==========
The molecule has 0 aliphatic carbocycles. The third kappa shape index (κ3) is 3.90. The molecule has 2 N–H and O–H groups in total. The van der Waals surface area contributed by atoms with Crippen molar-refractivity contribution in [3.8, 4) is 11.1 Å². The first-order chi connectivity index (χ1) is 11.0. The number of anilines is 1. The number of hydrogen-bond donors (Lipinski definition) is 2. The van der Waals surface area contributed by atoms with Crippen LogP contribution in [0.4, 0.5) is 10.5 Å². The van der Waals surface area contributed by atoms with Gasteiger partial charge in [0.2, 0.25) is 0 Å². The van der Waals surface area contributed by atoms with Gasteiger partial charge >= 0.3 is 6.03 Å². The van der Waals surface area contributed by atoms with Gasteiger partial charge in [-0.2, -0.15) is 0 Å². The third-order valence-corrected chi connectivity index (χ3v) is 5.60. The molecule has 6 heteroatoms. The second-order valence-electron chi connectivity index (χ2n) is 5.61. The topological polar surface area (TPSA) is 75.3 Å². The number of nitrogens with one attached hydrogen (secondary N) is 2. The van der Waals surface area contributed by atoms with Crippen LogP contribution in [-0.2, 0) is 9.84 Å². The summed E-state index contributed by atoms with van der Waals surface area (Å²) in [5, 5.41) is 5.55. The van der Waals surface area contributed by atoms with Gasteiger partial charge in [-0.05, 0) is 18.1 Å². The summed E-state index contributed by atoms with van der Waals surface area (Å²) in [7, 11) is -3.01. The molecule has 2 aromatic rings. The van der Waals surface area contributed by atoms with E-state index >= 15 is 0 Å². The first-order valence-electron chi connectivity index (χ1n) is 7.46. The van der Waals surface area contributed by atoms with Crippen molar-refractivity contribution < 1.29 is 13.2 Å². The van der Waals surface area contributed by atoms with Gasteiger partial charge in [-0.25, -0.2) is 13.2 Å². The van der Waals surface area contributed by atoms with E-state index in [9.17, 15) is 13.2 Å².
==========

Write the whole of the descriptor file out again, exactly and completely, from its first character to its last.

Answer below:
The molecule has 0 aliphatic carbocycles. The third kappa shape index (κ3) is 3.90. The molecule has 2 N–H and O–H groups in total. The van der Waals surface area contributed by atoms with Crippen molar-refractivity contribution in [3.8, 4) is 11.1 Å². The first-order chi connectivity index (χ1) is 11.0. The number of anilines is 1. The number of hydrogen-bond donors (Lipinski definition) is 2. The van der Waals surface area contributed by atoms with Crippen LogP contribution in [0.4, 0.5) is 10.5 Å². The van der Waals surface area contributed by atoms with Gasteiger partial charge in [0.2, 0.25) is 0 Å². The van der Waals surface area contributed by atoms with Gasteiger partial charge >= 0.3 is 6.03 Å². The van der Waals surface area contributed by atoms with Gasteiger partial charge in [-0.2, -0.15) is 0 Å². The third-order valence-corrected chi connectivity index (χ3v) is 5.60. The molecule has 6 heteroatoms. The second-order valence-electron chi connectivity index (χ2n) is 5.61. The topological polar surface area (TPSA) is 75.3 Å². The number of nitrogens with one attached hydrogen (secondary N) is 2. The van der Waals surface area contributed by atoms with Crippen LogP contribution in [-0.2, 0) is 9.84 Å². The summed E-state index contributed by atoms with van der Waals surface area (Å²) in [5, 5.41) is 5.55. The van der Waals surface area contributed by atoms with Gasteiger partial charge in [-0.05, 0) is 18.1 Å². The summed E-state index contributed by atoms with van der Waals surface area (Å²) in [7, 11) is -3.01. The molecule has 2 aromatic rings. The van der Waals surface area contributed by atoms with E-state index >= 15 is 0 Å². The first-order valence-electron chi connectivity index (χ1n) is 7.46. The van der Waals surface area contributed by atoms with Crippen molar-refractivity contribution < 1.29 is 13.2 Å². The van der Waals surface area contributed by atoms with Gasteiger partial charge in [-0.25, -0.2) is 13.2 Å². The van der Waals surface area contributed by atoms with E-state index in [9.17, 15) is 13.2 Å².